Rambert: Rooms review – thrilling glimpses of private lives

Lyndsey Winship
·2-min read

Glimpsing life through other people’s windows is a fertile setting for drama, from Rear Window to Girl on the Train. You might even have spent some of lockdown wondering what your neighbours are up to. But it’s unlikely to have looked anything like Rambert’s latest live-stream premiere, Rooms, masterminded by the Norwegian writer, choreographer and director Jo Strømgren.

With brilliantly executed logistics, the company use three rooms and 16 dancers in a 60-minute stream of unexpected sets, scenarios and characters, ranging from the comic to the surreal to the disturbing. We go from three Hasidic Jews dancing to the radio, to a Rubik’s Cube contest, to lemming-like cult members throwing themselves out of a window; there’s bedroom farce, a few brushes with the law and a lip-sync to Purcell. There are hints at locked-away secrets and horror creeping in at the corners, some of it touchingly human, some of it cartoonishly silly. And in between, enigmatic, lyrical dances, bodies interweaving in the enclosed spaces.

Performing for a closeup camera is completely different to dancing on stage – you are so much more exposed than in the theatre. The impressive company carry it confidently, switching between characters and styles, dancing and speaking (scripts are delivered in multiple languages). Simone Damberg Würtz is particularly convincing and has great presence.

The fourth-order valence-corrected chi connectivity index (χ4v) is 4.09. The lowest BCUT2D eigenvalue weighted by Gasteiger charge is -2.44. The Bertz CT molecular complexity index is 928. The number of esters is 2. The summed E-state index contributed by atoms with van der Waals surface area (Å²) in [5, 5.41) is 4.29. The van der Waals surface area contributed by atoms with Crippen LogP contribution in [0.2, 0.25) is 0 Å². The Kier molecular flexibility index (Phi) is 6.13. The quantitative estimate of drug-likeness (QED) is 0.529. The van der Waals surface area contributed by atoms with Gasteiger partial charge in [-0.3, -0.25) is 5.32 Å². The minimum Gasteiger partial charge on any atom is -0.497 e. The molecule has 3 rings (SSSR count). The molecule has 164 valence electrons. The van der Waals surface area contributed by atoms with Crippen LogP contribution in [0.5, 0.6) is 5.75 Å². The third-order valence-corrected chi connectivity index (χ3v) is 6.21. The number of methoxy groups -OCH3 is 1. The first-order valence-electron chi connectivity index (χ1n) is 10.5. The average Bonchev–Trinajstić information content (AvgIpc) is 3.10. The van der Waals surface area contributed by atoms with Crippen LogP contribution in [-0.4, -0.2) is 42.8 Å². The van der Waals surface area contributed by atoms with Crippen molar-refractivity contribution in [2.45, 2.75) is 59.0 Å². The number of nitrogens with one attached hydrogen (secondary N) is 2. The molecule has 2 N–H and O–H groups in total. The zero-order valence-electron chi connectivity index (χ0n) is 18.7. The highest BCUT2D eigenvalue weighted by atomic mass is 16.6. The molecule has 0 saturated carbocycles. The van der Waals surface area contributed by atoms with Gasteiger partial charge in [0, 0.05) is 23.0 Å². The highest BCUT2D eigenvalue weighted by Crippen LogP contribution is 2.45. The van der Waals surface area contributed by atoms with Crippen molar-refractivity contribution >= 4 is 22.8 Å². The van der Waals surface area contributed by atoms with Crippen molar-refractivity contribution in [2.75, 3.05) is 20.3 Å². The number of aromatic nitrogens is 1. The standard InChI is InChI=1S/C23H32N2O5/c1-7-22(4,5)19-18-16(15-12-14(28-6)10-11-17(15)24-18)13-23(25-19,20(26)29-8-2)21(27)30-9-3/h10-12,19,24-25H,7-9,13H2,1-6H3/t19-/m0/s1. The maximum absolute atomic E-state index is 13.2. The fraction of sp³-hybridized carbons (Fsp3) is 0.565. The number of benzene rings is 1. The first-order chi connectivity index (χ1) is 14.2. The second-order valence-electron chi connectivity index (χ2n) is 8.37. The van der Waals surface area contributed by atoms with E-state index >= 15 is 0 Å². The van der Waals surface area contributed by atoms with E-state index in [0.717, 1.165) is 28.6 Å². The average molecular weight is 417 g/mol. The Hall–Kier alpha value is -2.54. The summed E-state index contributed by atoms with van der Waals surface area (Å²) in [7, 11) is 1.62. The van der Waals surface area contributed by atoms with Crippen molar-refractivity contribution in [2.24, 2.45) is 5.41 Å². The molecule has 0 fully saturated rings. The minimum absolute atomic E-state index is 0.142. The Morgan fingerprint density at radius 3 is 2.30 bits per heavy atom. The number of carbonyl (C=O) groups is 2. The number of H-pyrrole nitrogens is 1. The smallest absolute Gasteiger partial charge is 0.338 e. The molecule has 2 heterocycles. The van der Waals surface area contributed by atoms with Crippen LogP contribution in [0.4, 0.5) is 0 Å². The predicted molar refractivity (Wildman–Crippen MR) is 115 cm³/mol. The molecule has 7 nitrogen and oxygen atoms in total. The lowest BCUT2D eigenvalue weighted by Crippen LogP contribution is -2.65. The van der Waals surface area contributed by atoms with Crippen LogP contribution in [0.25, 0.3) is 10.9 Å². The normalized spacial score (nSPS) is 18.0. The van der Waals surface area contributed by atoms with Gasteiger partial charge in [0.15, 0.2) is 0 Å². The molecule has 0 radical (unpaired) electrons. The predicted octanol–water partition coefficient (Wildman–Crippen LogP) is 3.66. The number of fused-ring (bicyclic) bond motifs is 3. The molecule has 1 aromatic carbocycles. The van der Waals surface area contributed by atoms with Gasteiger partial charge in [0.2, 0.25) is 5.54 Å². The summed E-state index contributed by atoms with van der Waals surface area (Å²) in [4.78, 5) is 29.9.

Related: Masked moves and ballet in the bath: a year of digital dance

Rooms weaves a crazy tapestry of society, what we know and might not know about each other, how infinitely interesting and often annoying other people are. In one scene, an author guests on a podcast, riffing on whether digital life is isolating us from a real sense of society and shared references. There’s both familiarity and alienation offered up in the myriad lives of Rooms, but they are constantly clever, inventive and entertaining. Rambert’s artistic response to lockdown has been more inspired than many, putting the digital viewer first, and that’s paid off in creating an engaging, satisfying watch – and perhaps a sense of community in sharing a live experience – even when stuck in our own rooms.